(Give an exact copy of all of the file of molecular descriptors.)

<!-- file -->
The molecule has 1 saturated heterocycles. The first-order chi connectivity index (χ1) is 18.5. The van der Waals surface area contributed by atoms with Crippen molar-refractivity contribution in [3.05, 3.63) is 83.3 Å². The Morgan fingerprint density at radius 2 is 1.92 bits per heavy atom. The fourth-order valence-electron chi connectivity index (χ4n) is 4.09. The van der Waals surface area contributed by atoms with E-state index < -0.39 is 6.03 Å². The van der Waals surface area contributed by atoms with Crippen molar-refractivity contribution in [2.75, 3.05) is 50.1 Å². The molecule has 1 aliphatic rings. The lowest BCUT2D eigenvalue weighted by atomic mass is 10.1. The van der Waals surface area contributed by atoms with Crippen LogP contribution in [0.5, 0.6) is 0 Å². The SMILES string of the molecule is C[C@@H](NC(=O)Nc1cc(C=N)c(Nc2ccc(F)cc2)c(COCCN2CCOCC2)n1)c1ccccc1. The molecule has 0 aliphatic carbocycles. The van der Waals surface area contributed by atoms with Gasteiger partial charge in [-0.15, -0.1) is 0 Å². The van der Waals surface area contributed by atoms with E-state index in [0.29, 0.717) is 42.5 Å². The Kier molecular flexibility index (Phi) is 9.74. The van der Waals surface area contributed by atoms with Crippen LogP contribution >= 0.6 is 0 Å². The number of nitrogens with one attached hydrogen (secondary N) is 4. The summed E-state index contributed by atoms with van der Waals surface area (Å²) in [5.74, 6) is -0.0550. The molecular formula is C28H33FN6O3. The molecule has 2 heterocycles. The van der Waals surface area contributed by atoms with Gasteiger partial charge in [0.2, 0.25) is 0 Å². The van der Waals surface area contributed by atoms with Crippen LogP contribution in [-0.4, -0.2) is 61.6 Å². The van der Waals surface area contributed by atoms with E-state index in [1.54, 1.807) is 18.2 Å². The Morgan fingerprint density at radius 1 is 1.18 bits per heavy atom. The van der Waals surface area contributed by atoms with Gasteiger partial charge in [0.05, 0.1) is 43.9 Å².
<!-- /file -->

The molecule has 1 saturated heterocycles. The first-order chi connectivity index (χ1) is 18.5. The van der Waals surface area contributed by atoms with Crippen molar-refractivity contribution in [3.05, 3.63) is 83.3 Å². The Morgan fingerprint density at radius 2 is 1.92 bits per heavy atom. The fourth-order valence-electron chi connectivity index (χ4n) is 4.09. The van der Waals surface area contributed by atoms with E-state index < -0.39 is 6.03 Å². The van der Waals surface area contributed by atoms with Crippen molar-refractivity contribution in [2.75, 3.05) is 50.1 Å². The molecule has 1 aliphatic rings. The lowest BCUT2D eigenvalue weighted by atomic mass is 10.1. The van der Waals surface area contributed by atoms with Crippen LogP contribution in [0.5, 0.6) is 0 Å². The SMILES string of the molecule is C[C@@H](NC(=O)Nc1cc(C=N)c(Nc2ccc(F)cc2)c(COCCN2CCOCC2)n1)c1ccccc1. The molecule has 0 aliphatic carbocycles. The van der Waals surface area contributed by atoms with Gasteiger partial charge in [-0.15, -0.1) is 0 Å². The van der Waals surface area contributed by atoms with E-state index in [0.29, 0.717) is 42.5 Å². The Kier molecular flexibility index (Phi) is 9.74. The van der Waals surface area contributed by atoms with Crippen LogP contribution >= 0.6 is 0 Å². The number of nitrogens with one attached hydrogen (secondary N) is 4. The summed E-state index contributed by atoms with van der Waals surface area (Å²) in [5.74, 6) is -0.0550. The molecular formula is C28H33FN6O3. The molecule has 2 heterocycles. The van der Waals surface area contributed by atoms with Gasteiger partial charge in [0.2, 0.25) is 0 Å². The van der Waals surface area contributed by atoms with Crippen LogP contribution in [-0.4, -0.2) is 61.6 Å². The van der Waals surface area contributed by atoms with E-state index in [1.54, 1.807) is 18.2 Å². The Morgan fingerprint density at radius 1 is 1.18 bits per heavy atom. The van der Waals surface area contributed by atoms with Gasteiger partial charge in [0.05, 0.1) is 43.9 Å².